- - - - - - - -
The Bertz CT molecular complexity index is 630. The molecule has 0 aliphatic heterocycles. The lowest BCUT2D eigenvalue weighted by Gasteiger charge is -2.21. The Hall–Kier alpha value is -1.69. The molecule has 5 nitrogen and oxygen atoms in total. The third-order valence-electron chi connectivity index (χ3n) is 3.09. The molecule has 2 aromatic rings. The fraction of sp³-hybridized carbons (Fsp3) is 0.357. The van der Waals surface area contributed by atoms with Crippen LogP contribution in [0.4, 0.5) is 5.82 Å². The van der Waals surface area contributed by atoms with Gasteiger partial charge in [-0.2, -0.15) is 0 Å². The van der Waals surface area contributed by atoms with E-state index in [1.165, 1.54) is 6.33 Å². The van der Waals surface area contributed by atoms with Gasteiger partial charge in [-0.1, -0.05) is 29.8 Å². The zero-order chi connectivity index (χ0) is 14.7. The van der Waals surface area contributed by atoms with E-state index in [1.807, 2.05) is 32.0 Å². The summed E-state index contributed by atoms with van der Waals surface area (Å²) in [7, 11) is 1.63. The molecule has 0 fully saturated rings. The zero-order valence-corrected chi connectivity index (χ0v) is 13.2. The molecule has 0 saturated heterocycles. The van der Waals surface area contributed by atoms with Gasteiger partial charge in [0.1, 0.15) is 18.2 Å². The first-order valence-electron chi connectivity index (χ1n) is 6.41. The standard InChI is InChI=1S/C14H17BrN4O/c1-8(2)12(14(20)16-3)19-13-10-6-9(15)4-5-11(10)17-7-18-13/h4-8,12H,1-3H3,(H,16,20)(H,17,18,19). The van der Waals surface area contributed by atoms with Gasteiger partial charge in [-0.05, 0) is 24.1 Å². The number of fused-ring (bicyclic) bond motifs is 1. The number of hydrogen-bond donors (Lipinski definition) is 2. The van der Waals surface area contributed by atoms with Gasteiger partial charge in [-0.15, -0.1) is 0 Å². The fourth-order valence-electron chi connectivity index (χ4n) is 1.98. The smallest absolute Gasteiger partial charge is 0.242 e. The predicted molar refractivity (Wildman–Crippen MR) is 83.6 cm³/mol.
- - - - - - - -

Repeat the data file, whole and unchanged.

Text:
The Bertz CT molecular complexity index is 630. The molecule has 0 aliphatic heterocycles. The lowest BCUT2D eigenvalue weighted by Gasteiger charge is -2.21. The Hall–Kier alpha value is -1.69. The molecule has 5 nitrogen and oxygen atoms in total. The third-order valence-electron chi connectivity index (χ3n) is 3.09. The molecule has 2 aromatic rings. The fraction of sp³-hybridized carbons (Fsp3) is 0.357. The van der Waals surface area contributed by atoms with Crippen LogP contribution in [0.4, 0.5) is 5.82 Å². The van der Waals surface area contributed by atoms with Gasteiger partial charge in [-0.2, -0.15) is 0 Å². The van der Waals surface area contributed by atoms with E-state index in [1.165, 1.54) is 6.33 Å². The van der Waals surface area contributed by atoms with Gasteiger partial charge in [-0.1, -0.05) is 29.8 Å². The zero-order chi connectivity index (χ0) is 14.7. The van der Waals surface area contributed by atoms with E-state index in [1.807, 2.05) is 32.0 Å². The summed E-state index contributed by atoms with van der Waals surface area (Å²) in [7, 11) is 1.63. The molecule has 0 fully saturated rings. The zero-order valence-corrected chi connectivity index (χ0v) is 13.2. The molecule has 0 saturated heterocycles. The van der Waals surface area contributed by atoms with Gasteiger partial charge in [0.1, 0.15) is 18.2 Å². The first-order valence-electron chi connectivity index (χ1n) is 6.41. The standard InChI is InChI=1S/C14H17BrN4O/c1-8(2)12(14(20)16-3)19-13-10-6-9(15)4-5-11(10)17-7-18-13/h4-8,12H,1-3H3,(H,16,20)(H,17,18,19). The van der Waals surface area contributed by atoms with Gasteiger partial charge in [-0.05, 0) is 24.1 Å². The number of fused-ring (bicyclic) bond motifs is 1. The number of hydrogen-bond donors (Lipinski definition) is 2. The van der Waals surface area contributed by atoms with Gasteiger partial charge in [-0.15, -0.1) is 0 Å². The fourth-order valence-electron chi connectivity index (χ4n) is 1.98. The smallest absolute Gasteiger partial charge is 0.242 e. The predicted molar refractivity (Wildman–Crippen MR) is 83.6 cm³/mol.